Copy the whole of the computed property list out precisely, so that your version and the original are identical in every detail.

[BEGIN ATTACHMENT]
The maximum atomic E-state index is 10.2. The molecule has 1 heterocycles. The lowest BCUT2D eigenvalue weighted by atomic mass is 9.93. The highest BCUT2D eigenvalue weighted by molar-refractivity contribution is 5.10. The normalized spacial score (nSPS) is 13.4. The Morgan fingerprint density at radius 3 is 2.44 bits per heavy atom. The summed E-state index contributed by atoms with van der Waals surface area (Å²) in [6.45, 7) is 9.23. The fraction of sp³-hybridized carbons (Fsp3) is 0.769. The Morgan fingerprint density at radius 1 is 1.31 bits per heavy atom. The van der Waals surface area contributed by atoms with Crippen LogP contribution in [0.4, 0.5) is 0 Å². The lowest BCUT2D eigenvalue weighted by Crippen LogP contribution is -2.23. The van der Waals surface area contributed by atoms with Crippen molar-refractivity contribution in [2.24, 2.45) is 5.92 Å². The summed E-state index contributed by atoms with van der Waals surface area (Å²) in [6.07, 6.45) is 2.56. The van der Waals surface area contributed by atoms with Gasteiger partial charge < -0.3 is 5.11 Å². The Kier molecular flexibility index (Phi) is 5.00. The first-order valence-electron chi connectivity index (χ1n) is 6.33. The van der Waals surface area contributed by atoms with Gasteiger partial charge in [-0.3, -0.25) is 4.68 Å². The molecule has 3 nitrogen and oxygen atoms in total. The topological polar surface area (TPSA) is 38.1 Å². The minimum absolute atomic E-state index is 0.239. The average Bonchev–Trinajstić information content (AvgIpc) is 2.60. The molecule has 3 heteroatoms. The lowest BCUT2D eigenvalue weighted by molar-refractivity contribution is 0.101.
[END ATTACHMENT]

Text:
The maximum atomic E-state index is 10.2. The molecule has 1 heterocycles. The lowest BCUT2D eigenvalue weighted by atomic mass is 9.93. The highest BCUT2D eigenvalue weighted by molar-refractivity contribution is 5.10. The normalized spacial score (nSPS) is 13.4. The Morgan fingerprint density at radius 3 is 2.44 bits per heavy atom. The summed E-state index contributed by atoms with van der Waals surface area (Å²) in [6.45, 7) is 9.23. The fraction of sp³-hybridized carbons (Fsp3) is 0.769. The Morgan fingerprint density at radius 1 is 1.31 bits per heavy atom. The van der Waals surface area contributed by atoms with Crippen LogP contribution in [0.4, 0.5) is 0 Å². The lowest BCUT2D eigenvalue weighted by Crippen LogP contribution is -2.23. The van der Waals surface area contributed by atoms with Crippen molar-refractivity contribution in [2.24, 2.45) is 5.92 Å². The summed E-state index contributed by atoms with van der Waals surface area (Å²) in [6.07, 6.45) is 2.56. The van der Waals surface area contributed by atoms with Gasteiger partial charge < -0.3 is 5.11 Å². The Kier molecular flexibility index (Phi) is 5.00. The first-order valence-electron chi connectivity index (χ1n) is 6.33. The van der Waals surface area contributed by atoms with Gasteiger partial charge in [-0.3, -0.25) is 4.68 Å². The molecule has 3 nitrogen and oxygen atoms in total. The topological polar surface area (TPSA) is 38.1 Å². The minimum absolute atomic E-state index is 0.239. The average Bonchev–Trinajstić information content (AvgIpc) is 2.60. The molecule has 3 heteroatoms. The lowest BCUT2D eigenvalue weighted by molar-refractivity contribution is 0.101.